“I was just thinking the same thing,” I sighed with defeat. Camilla was always enchanted by what I saw. When she heard me in the night, I often thought she was listening for it. She would creep in, as she had done tonight, so I could fill her in on whatever had penetrated my sleeping mind. She loved to hear the stories of our grandmother and family, loved helping me decipher what I had seen, like fitting together pieces of a puzzle. It was only recently that the dreams became more removed from our lives, darker in nature, and filled with more abstraction. They had come to involve strangers, usually sharing the cause of their passing and snippets of their lives that made no sense to me. Their presence was extremely frightening, and I was too afraid to stay connected with them long enough to find out what they wanted.
Camilla once asked me if I was sure I wasn’t just dreaming like everyone else dreamt. That the visions I saw weren’t just random noise from my subconscious. It had taken me a long time to answer her, as I often wondered the same thing myself. I did dream like everyone else, most nights. I had the same dreams of flying, of falling, of forgetting my homework, of complete nonsense — garbled images floating through my brain as I slept. But the dreams that woke me in the night, the visions that weren’t mine, were distinctly different in nature. They were sharp, clear and precise, viewing events through someone else’s eyes like watching a life that wasn’t my own. I could feel the difference with every fiber of my being. Especially since the dreams didn’t just manifest while I was sleeping. The visions pressed in on me during the day while fully conscious, and that terrified me. I didn’t want to admit it, to admit the abnormality within myself, especially as it confused and frightened me more and more.
“I just don’t understand how I could imagine these horrible things.” I could ponder out loud with my little sister because she never judged. What she viewed with intrigue I saw as a curse, a misfiring in my brain, a twisted imagination that must signal something wrong with the consciousness behind it. I never really knew exactly what to think of these visions: should I rely on them as telling some sort of truth or was I just plainly and simply demented? Camilla thought I was some sort of magician, but I knew there was something wrong with me down to my core.
She tried one more time, “Alex, you know I’m here for you if you need to talk.” I knew that she meant it. I also knew that she was incredibly nosy and the suspense was killing her.
“I know and I love you for that.” I took a deep breath as I mustered up the courage to speak the memory. “Let’s just say that someone wants me to know that he killed himself. I don’t know who it is, and I don’t know where he came from. But it must mean something, and I wish I didn’t have to keep his memory in my head.” I knew she wanted gory details, but she was also smart enough to read from my tone that this was all she was going to get for tonight, maybe forever. I couldn’t picture a time I would be able to retell this vision in its entirety. Having the words come out of my mouth seemed like an admission of doing something horribly wrong, and I certainly didn’t have the strength for that tonight. Camilla nodded her head, and I knew she would leave it alone.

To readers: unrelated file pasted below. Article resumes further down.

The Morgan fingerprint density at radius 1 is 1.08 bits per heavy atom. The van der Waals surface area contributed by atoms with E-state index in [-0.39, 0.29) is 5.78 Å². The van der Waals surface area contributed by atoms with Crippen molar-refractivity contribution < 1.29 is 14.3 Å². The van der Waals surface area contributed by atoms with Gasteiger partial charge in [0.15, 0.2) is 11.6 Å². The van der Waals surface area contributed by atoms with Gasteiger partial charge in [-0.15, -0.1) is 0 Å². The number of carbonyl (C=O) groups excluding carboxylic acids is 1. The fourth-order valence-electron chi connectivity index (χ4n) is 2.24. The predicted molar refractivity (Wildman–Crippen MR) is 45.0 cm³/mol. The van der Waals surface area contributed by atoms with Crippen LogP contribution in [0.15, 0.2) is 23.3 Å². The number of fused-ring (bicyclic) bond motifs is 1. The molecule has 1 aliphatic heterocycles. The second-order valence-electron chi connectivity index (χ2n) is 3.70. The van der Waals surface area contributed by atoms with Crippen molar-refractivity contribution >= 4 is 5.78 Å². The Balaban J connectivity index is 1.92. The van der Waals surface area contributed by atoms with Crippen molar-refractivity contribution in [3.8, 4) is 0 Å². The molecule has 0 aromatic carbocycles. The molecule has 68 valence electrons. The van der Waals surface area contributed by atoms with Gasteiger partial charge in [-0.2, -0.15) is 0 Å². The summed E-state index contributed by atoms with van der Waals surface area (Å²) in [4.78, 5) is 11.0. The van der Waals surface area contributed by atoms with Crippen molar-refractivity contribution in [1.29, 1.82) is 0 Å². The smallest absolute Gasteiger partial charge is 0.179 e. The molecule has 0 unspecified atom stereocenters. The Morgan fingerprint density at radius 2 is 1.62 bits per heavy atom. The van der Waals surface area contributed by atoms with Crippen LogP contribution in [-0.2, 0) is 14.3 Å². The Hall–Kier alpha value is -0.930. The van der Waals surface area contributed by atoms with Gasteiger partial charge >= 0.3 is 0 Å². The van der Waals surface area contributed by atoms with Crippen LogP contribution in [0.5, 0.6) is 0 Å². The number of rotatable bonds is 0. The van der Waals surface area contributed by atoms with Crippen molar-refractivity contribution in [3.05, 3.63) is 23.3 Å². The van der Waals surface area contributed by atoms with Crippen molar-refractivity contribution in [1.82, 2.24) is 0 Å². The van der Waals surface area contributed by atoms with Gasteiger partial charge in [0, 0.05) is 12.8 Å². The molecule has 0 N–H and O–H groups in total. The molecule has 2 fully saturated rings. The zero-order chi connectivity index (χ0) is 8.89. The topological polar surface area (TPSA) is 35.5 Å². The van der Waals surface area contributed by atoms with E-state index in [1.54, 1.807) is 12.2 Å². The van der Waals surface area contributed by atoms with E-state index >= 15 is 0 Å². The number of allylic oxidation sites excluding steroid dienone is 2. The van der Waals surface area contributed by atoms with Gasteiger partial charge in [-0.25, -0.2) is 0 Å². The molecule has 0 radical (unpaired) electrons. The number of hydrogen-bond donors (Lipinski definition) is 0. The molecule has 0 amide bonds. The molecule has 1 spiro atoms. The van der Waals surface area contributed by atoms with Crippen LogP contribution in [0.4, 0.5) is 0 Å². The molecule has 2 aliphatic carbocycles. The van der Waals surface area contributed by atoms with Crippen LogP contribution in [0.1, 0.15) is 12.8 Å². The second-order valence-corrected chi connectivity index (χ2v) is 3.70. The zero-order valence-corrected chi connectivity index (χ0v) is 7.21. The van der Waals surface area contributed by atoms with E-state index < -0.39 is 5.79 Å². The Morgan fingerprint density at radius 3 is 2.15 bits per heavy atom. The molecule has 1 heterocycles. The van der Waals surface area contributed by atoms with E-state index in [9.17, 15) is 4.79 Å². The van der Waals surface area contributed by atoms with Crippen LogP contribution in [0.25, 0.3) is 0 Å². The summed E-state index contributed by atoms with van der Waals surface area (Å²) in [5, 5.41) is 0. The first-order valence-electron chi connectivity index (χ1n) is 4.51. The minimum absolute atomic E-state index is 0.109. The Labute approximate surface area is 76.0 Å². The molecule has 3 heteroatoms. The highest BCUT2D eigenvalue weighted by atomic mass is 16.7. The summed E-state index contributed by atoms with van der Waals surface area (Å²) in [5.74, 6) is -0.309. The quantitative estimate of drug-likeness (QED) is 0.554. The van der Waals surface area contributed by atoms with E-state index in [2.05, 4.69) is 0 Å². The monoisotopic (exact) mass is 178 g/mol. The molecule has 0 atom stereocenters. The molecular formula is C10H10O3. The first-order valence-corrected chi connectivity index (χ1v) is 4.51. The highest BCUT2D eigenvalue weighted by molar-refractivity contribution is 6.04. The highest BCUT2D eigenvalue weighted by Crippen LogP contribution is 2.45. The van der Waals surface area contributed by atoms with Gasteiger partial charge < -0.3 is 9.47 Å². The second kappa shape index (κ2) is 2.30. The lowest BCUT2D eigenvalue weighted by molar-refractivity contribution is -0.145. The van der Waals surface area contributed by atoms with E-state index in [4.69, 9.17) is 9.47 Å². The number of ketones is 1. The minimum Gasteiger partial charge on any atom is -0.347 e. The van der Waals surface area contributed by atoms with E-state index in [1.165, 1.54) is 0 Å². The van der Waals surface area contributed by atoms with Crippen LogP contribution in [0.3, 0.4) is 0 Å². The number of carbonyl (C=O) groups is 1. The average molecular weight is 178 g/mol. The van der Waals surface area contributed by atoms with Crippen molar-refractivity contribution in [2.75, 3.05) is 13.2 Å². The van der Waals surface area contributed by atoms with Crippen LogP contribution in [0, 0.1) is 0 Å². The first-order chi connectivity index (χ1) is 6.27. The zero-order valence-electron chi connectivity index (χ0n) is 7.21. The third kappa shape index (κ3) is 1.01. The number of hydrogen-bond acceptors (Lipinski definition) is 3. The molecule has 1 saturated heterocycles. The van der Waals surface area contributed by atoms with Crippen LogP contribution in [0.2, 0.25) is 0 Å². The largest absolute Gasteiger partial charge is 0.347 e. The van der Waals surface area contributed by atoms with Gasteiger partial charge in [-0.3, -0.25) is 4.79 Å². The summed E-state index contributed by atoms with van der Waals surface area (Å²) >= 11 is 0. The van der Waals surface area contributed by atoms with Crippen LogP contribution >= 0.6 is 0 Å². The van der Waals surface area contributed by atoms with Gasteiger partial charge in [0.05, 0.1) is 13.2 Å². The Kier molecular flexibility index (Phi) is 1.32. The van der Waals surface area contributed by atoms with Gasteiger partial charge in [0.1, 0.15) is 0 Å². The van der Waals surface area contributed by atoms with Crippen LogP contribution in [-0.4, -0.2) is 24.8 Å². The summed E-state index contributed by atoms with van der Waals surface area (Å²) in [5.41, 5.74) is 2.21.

“Are you scared? Do you want me to sleep with you tonight?” Often she had stayed in my room, or I had tiptoed into hers. Her warm, breathing body on the pillow beside me while I slept always comforted me, as though she served as guardian to my disconcerting nightscapes. And though I was scared tonight, I wanted to be alone.
“Nah…thanks. It’s late. We’ve got school in the morning, and I’ve got to write some of this down.” Camilla was the only one who knew I kept a dream journal, which I seemed to be filling more and more frequently. Though I was sure she was tempted on many occasions, I trusted that she would never betray me.
“Ok,” she conceded. “I’m right across the hall if you need me.” She slid quietly out of bed and crept back to her room. Though my nerves were still a bit shaky, I was glad to be alone and to not have to share the experience. I quietly pulled the journal and pen out of my drawer and began to write, careful to record details like colors, scents, arrangements of furniture, scenery and background, any little thing that I noticed seemed worthy of notation. It might mean something someday. I tried so hard to remember the face reflected in the mirror, but it was hazy. I knew he was a young male, but the features were indistinct this time. He hadn’t allowed me to get a close look.
I also recorded the sequence of events, and most importantly, the feelings. Sometimes the feelings were clearly my own response to the events in the dream. I wasn’t sure of a lot, but I was clear on what was my own and what was not. And in this case, in this night, I was absolutely positive that these feelings were not my own.
Though I had been trying to deny the revelation, it became clearer to me that my night visions could not be the workings of my inner, subconscious mind. That no matter how dark or twisted I had perceived myself to be, no matter how much I doubted my own sanity as these stories unfolded in my head with greater frequency, tonight’s experience made it abundantly clear that something in me was open to someone somewhere out there. And that someone was screaming to be heard. The flaw within me that was able to hear him defied all logic, all reason, and was inexplicable in the face of common sense. But, nonetheless, it was there. I wished with everything in my being that I could assign the knowledge that came to me as an overactive imagination, as anything but what it really was. And it was there, in the middle of the night while writing furiously in an attempt to sort through the horror of my vision, I realized that the horror belonged to somebody else and he was giving it to me. Trusting me with it. Burdening me with it. And whether I wanted it or not, it was mine now, and I had to figure out what to do with it.